A keenly observant, if at times pretentious, exploration of identity politics writ large at the national level. What Lowenthal (Geography/University College, London) calls ``the cult of heritage'' is seen today in historical theme parks; museum and commemorative policy; child adoption; a booming illicit trade in art and antiquities; and most ominously, in xenophobia, racism, and genocide. Frequently heritage involves a national or ethnic trauma that needs to be recalled, such as the Holocaust for the Jews, the Potato Famine for the Irish, and the wars that kept Poland subjugated for years. At times, however, this emphasis sparks a kind of victim politics that brooks no disagreements and can even lead to a cycle of mutual grievances and bloodshed, as in Northern Ireland, Bosnia, and the Middle East. Unlike history, Lowenthal notes, heritage makes no attempt at objectivity as it views the past with present-minded purpose. Heritage further deforms the past because it is ``popularized, commoditized and politicized,'' in the form of kitschy theme parks like Disney's aborted Historyland and the more ambitious if still somewhat misleading Williamsburg (where management is still uncertain how fully to depict slavery in this colonial capital). Lowenthal is especially canny about heritage as an all-consuming growth industry, noting that Stonehenge is now protected from predatory tourists by barbed wire. However, he has caught more than the net of his argument can reasonably hold (it's a wide range from essentially liberal curatorial issues to the horrors of genocide), and his prose aims for high-flown rhetoric when a little earthiness might have been helpful. Moreover, he never really shows the reader how to separate the wheat of heritage (its function as ``creative act'') from the chaff (the many faults he describes). Still, a provocative examination of how nations worship at, and are sometimes sacrificed on, the altar of memory.

Pub Date: Sept. 10, 1996

ISBN: 0-684-82798-0

Page Count: 304

Publisher: Free Press

Review Posted Online: May 20, 2010

Kirkus Reviews Issue: July 1, 1996

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The author's youthfulness helps to assure the inevitable comparison with the Anne Frank diary although over and above the...


Elie Wiesel spent his early years in a small Transylvanian town as one of four children. 

He was the only one of the family to survive what Francois Maurois, in his introduction, calls the "human holocaust" of the persecution of the Jews, which began with the restrictions, the singularization of the yellow star, the enclosure within the ghetto, and went on to the mass deportations to the ovens of Auschwitz and Buchenwald. There are unforgettable and horrifying scenes here in this spare and sombre memoir of this experience of the hanging of a child, of his first farewell with his father who leaves him an inheritance of a knife and a spoon, and of his last goodbye at Buchenwald his father's corpse is already cold let alone the long months of survival under unconscionable conditions.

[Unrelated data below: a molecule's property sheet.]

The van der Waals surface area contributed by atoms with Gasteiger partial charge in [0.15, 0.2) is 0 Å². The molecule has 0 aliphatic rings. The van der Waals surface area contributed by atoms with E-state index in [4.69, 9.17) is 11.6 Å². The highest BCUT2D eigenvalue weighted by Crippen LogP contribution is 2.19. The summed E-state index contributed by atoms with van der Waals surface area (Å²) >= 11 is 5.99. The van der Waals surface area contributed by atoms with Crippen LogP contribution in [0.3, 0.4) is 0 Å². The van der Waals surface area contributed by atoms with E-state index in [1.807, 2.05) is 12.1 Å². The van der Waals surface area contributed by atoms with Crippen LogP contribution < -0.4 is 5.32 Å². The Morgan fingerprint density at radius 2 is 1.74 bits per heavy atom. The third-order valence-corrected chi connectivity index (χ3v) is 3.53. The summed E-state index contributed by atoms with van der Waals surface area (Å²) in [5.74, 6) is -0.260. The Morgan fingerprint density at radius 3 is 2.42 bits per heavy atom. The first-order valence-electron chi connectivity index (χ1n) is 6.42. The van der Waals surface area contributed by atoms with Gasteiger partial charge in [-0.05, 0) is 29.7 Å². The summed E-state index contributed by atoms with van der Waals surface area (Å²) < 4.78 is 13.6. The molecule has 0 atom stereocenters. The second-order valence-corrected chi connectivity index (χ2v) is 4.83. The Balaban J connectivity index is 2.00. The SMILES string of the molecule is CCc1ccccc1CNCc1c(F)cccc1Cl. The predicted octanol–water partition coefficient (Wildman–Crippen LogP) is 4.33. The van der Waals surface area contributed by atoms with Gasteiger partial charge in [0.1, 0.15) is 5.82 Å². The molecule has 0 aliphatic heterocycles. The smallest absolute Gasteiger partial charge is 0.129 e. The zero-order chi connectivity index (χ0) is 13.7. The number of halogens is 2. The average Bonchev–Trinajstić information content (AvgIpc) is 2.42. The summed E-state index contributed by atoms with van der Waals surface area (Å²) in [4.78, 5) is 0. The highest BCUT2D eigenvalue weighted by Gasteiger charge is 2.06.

The author's youthfulness helps to assure the inevitable comparison with the Anne Frank diary although over and above the sphere of suffering shared, and in this case extended to the death march itself, there is no spiritual or emotional legacy here to offset any reader reluctance.

Pub Date: Jan. 16, 2006

ISBN: 0374500010

Page Count: 120

Publisher: Hill & Wang

Review Posted Online: Oct. 7, 2011

Kirkus Reviews Issue: Jan. 15, 2006

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For Howard Zinn, long-time civil rights and anti-war activist, history and ideology have a lot in common. Since he thinks that everything is in someone's interest, the historian—Zinn posits—has to figure out whose interests he or she is defining/defending/reconstructing (hence one of his previous books, The Politics of History). Zinn has no doubts about where he stands in this "people's history": "it is a history disrespectful of governments and respectful of people's movements of resistance." So what we get here, instead of the usual survey of wars, presidents, and institutions, is a survey of the usual rebellions, strikes, and protest movements. Zinn starts out by depicting the arrival of Columbus in North America from the standpoint of the Indians (which amounts to their standpoint as constructed from the observations of the Europeans); and, after easily establishing the cultural disharmony that ensued, he goes on to the importation of slaves into the colonies. Add the laborers and indentured servants that followed, plus women and later immigrants, and you have Zinn's amorphous constituency. To hear Zinn tell it, all anyone did in America at any time was to oppress or be oppressed; and so he obscures as much as his hated mainstream historical foes do—only in Zinn's case there is that absurd presumption that virtually everything that came to pass was the work of ruling-class planning: this amounts to one great indictment for conspiracy. Despite surface similarities, this is not a social history, since we get no sense of the fabric of life. Instead of negating the one-sided histories he detests, Zinn has merely reversed the image; the distortion remains.

Pub Date: Jan. 1, 1979

ISBN: 0061965588

Page Count: 772

Publisher: Harper & Row

Review Posted Online: May 26, 2012

Kirkus Reviews Issue: Jan. 1, 1979

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